Steam plant renovation plans printed for public review

by Bei Hu

The Minnesota Pollution Control Agency is accepting public feedback on a proposed permit to allow the University to renovate one of its steam plants, which it uses for heating and cooling buildings.
A draft of the permit prepared by the agency was published in the June 15 issue of the Star Tribune for public review.
“We cannot issue the permit until we have given the public the opportunity to read and comment on any part of the permit,” said Dave Beil, a staff engineer at the agency.
University Senior Vice President for Finance and Operations Roger Paschke said the renovation of the University’s outdated southeast steam plant, located on the Mississippi near the Interstate 35W bridge, would probably begin once the agency issues the permit.
“If the permit is granted for the existing plant location … we will immediately proceed with the plans and preparation for renovation on the river,” Beil said.
The University is holding discussions about the renovation with the Minneapolis City Council, in which there is considerable opposition to the project. Members of the council may vote Friday on a zoning code amendment that would prohibit construction of any coal-fired power plants within a “critical area” on the Mississippi River. Two steam plants serve the Minneapolis campus and both fall within this area.
Opposition to the steam plant renovation rises out of concerns about the environmental impact of coal-burning plants near the Mississippi. Renovation of the plant also conflicts with community groups’ plans to make property near the river available for public recreation.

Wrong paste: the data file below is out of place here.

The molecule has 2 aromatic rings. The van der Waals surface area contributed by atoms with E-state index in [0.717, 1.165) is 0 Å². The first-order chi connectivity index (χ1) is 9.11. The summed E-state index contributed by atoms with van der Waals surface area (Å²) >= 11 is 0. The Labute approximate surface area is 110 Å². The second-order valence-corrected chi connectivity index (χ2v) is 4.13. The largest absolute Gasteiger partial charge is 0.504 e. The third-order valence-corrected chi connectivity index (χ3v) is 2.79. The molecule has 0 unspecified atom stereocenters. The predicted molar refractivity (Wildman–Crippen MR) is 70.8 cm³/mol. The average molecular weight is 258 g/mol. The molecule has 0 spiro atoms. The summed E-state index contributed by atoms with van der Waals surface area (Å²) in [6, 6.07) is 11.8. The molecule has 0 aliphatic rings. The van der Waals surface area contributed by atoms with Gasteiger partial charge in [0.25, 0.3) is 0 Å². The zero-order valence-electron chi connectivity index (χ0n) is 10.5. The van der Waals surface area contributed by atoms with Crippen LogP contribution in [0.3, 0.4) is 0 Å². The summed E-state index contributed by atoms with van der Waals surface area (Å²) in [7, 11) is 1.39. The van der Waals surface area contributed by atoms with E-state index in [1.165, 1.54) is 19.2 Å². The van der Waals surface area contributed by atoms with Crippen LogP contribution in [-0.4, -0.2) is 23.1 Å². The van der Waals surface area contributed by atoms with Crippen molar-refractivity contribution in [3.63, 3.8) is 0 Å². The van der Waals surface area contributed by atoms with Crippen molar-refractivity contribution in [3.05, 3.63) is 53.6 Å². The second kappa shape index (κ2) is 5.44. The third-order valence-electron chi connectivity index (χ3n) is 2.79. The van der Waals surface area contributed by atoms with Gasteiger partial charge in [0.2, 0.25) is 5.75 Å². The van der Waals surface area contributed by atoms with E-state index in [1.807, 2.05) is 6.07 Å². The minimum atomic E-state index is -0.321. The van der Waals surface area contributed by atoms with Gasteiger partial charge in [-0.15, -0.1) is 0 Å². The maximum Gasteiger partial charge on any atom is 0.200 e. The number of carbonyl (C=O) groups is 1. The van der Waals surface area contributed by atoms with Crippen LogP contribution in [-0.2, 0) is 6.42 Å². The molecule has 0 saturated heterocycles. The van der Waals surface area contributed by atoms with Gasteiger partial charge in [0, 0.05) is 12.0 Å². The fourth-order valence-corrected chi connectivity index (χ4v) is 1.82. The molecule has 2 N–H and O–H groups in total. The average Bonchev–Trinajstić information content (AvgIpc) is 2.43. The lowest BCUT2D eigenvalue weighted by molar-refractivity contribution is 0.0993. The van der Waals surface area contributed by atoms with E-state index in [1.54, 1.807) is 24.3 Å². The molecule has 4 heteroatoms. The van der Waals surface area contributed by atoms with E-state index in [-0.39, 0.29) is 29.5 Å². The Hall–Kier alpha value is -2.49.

Beil said public notice is required by state and federal environmental regulations for any permit that allows more than a certain amount of air pollution. In the case of the University steam plant renovations, the public notice process that started June 15 will take 30 days.
The citizens’ board of the pollution control agency will decide whether to grant or amend a permit for the renovation at its August meeting. The board consists of nine members appointed by the governor.
Paschke expressed optimism about the University’s chance of getting the permit.
“We have no reason to think the permits won’t be granted,” he said. “But until the MPCA actually hears the application and acts on it, we really can’t proceed on anything.”
The draft of the permit requires the University to shut down all six boilers in its main steam plant. The plant is located next to the University’s East Bank campus.
The draft also proposes the installation of three new boilers in the southeast steam plant on the Mississippi. Two of the new boilers would burn natural gas and sulfur fuel oil; the other one may burn either coal or natural gas. The two existing boilers in the plant, which are powered by coal, would serve as backup equipment.
Beil said the permit only deals with air pollution, though the agency’s citizens’ board might put some conditions on it.
Paschke said the University has not completely ruled out the possibility of moving the steam plants to an off-river site. But he emphasized that constructing a new plant off-river could be costly.
“The University does not have the ability to fund all of the incremental costs associated with building off-river,” he said.
He also said the search for such a new site has to proceed within the University’s time frame, and that renovation or construction will be completed within 2 « years.
“This whole issue … has been there for years. The University is at a critical point now where we really cannot continue to delay construction of some heating facilities, whether it’s renovation of existing facilities or construction of new facilities.”